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Grace in Defeat: Rising Above Pageant Loss

Have you ever walked away from a competition feeling so hot with anger you could spit fire? Mad enough to scorch anyone who dared to look your way? I've certainly been there.

For those new to my blog, a brief glimpse into my journey - I competed seven times for the title of Miss Kansas, encountering every possible obstacle and setback. I was top 10 three years in a row, then I didn't place at all, then I was 1st runner up, then I was 3rd runner up and thought I aged out, then I finally won.

Each attempt was a roller coaster ride of triumphs and falls until I finally wore the crown. But then came the Miss America pageant - spoiler: I lost. Then an additional year of being Miss Kansas during Covid and nothing seemed to go my way, followed by putting my hat back in the ring for Miss Kansas USA. And I lost again.

There's a particular kind of pain in striving for the ultimate goal - that shining, coveted crown - and coming up short. It's so easy to point fingers, to cast blame wherever you can. I've journeyed down that thorny path of resentment more times than I care to recall. It’s a destructive spiral that leads nowhere.

I have a visceral memory of standing on the Kansas USA stage clapping while somebody else got crowned and for the first time - negative thoughts were actually not the first thing that raced into my head. I had achieved a more developed perspective of competing and my brain did not immediately try to tear her down just because I didn't achieve my goal. Instead, I had this "ah-ha" moment where I realized that pageants are more about how you handle the loss, than how you respond to the win. Far more women will never actually win the title she was seeking than those who don the crown. ​​​​​​​​It sounds simple, but the human condition makes it so much more complicated.

We tend to paint the narrative that suits us in these moments of loss. The judges were biased. The board had a personal vendetta against you. Your points were docked because of that one tricky question during the interview. Or that one girl – her sidelong glance felt like a death glare and it had to mean she hates you for existing. But let’s face it: in the shimmering world of pageantry, we choose to step onto this battlefield. We willingly play our odds in this game where the scoring rules seem as unpredictable as the Kansas weather.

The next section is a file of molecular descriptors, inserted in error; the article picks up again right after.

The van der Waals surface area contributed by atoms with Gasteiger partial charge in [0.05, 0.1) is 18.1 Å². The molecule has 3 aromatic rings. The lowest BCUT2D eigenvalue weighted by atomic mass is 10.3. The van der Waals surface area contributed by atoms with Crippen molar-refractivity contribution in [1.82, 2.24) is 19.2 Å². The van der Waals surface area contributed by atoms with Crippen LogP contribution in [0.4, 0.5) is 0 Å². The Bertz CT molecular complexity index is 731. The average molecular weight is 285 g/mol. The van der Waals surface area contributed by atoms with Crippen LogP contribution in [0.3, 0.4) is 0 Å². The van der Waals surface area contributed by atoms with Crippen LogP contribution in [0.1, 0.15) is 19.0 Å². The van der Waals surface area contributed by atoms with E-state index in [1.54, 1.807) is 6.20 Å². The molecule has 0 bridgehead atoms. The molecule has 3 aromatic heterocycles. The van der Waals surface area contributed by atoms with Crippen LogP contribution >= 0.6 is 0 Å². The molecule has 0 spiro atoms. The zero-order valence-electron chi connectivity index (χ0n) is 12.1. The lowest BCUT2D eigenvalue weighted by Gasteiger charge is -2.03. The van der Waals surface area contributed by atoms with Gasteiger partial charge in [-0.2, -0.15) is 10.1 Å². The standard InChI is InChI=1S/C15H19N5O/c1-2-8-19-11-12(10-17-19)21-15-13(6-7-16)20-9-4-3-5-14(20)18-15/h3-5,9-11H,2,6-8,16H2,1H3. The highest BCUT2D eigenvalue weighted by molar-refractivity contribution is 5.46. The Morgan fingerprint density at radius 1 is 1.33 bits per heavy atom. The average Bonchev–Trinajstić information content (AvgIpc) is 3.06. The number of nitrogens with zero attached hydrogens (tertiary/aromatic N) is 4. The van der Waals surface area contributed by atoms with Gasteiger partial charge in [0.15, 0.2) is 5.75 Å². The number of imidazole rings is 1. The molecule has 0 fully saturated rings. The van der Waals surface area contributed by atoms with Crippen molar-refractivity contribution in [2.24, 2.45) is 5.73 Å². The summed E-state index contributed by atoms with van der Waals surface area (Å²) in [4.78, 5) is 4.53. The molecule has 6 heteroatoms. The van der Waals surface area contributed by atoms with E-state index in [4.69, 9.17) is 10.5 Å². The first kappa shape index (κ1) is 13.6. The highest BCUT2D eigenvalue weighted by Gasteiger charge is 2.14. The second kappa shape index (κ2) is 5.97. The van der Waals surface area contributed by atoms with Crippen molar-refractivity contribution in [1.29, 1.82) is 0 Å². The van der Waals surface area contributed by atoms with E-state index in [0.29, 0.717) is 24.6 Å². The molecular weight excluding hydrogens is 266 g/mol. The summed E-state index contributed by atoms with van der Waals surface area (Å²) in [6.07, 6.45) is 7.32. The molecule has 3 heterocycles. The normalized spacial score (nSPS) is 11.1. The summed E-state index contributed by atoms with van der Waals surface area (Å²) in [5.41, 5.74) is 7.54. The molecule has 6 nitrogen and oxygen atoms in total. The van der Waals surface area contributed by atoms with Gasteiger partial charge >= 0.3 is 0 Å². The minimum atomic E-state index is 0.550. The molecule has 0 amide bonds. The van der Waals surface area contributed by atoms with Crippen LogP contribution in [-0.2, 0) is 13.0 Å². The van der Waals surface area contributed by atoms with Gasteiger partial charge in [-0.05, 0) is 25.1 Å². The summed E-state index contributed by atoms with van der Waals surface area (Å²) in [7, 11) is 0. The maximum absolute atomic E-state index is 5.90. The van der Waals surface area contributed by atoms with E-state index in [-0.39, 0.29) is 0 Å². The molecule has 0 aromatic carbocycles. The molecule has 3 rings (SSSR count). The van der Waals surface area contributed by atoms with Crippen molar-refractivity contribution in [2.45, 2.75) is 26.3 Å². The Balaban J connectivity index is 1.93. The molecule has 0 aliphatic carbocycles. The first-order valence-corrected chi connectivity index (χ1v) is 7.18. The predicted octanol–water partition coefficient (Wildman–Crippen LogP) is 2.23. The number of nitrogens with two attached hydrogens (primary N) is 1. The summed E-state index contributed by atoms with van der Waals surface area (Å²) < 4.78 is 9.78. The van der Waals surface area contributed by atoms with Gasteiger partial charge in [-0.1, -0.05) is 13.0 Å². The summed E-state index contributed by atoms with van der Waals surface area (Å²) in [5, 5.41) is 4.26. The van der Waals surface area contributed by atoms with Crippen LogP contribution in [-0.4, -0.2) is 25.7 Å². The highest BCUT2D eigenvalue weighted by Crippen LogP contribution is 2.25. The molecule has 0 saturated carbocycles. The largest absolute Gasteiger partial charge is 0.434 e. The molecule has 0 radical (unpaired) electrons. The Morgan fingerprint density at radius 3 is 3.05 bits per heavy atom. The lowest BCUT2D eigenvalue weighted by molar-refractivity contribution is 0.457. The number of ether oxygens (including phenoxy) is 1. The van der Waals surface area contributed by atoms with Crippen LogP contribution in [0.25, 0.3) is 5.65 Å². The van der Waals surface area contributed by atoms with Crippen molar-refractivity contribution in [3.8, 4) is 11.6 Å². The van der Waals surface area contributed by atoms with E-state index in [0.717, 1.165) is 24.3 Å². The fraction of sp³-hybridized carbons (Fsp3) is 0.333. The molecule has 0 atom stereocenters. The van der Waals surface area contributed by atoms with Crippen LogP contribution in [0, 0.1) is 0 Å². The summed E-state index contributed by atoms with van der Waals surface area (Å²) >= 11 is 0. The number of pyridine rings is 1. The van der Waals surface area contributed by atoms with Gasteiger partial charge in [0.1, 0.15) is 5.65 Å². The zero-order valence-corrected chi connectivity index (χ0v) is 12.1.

I can say this from the other side of the journey, and perhaps it's easier from here: Wherever you are, in this very moment, it’s exactly where you’re meant to be. If you can hold on to that now, and trust that there is something better waiting for you around the corner, it makes things a little bit easier to swallow. I've started to tell myself, "Either this, or something better."

No, it's still not easy to swallow the bitter pill of defeat when it happens. It stings, and it hurts to see someone else wear the crown you've so passionately vied for. But that does not, in any way, justify directing your hurt and resentment toward the people who shared the journey with you.

If you're simmering in the hot aftermath of the pageant, take a moment. Just breathe. Pause. Let your emotions cool before you blurt out any decisions or statements that you might regret later. Allow yourself to sit with the complexity of feelings that unravel in the aftermath of a pageant weekend.

I've been that girl that's said that thing in the heat of the moment that haunted me for years to come. It's not cute, and it's not worth it.

In this glimmering journey, there's always something. There’s always a hiccup in the plans, someone who seems to block your path, an event that doesn't play out as expected. But the way you react to these setbacks defines your character more than your response to any victory ever could.

Throughout my 15+ years in the industry, every year I hear whispers about questionable judging, rigged pageants, or girls who should have been disqualified based on this or that, from pageants across the country. And I want to underscore the importance of maintaining grace and dignity even when the odds appear skewed. Because it is your reaction to such scenarios that will define who you are as a person, and ultimately as a queen.

Show the world the true class and resilience that I know you possess. Because remember, it's not just about the crown. It's about the journey, the transformation, the lessons we learn, and the strength we develop along the way.

This is where the world becomes a canvas for you to paint your next chapter. If you can trust that this must be the place that you are meant to be - right here, right now - I think that might bring you some peace knowing that you're rooted here and the next step is yours to choose.




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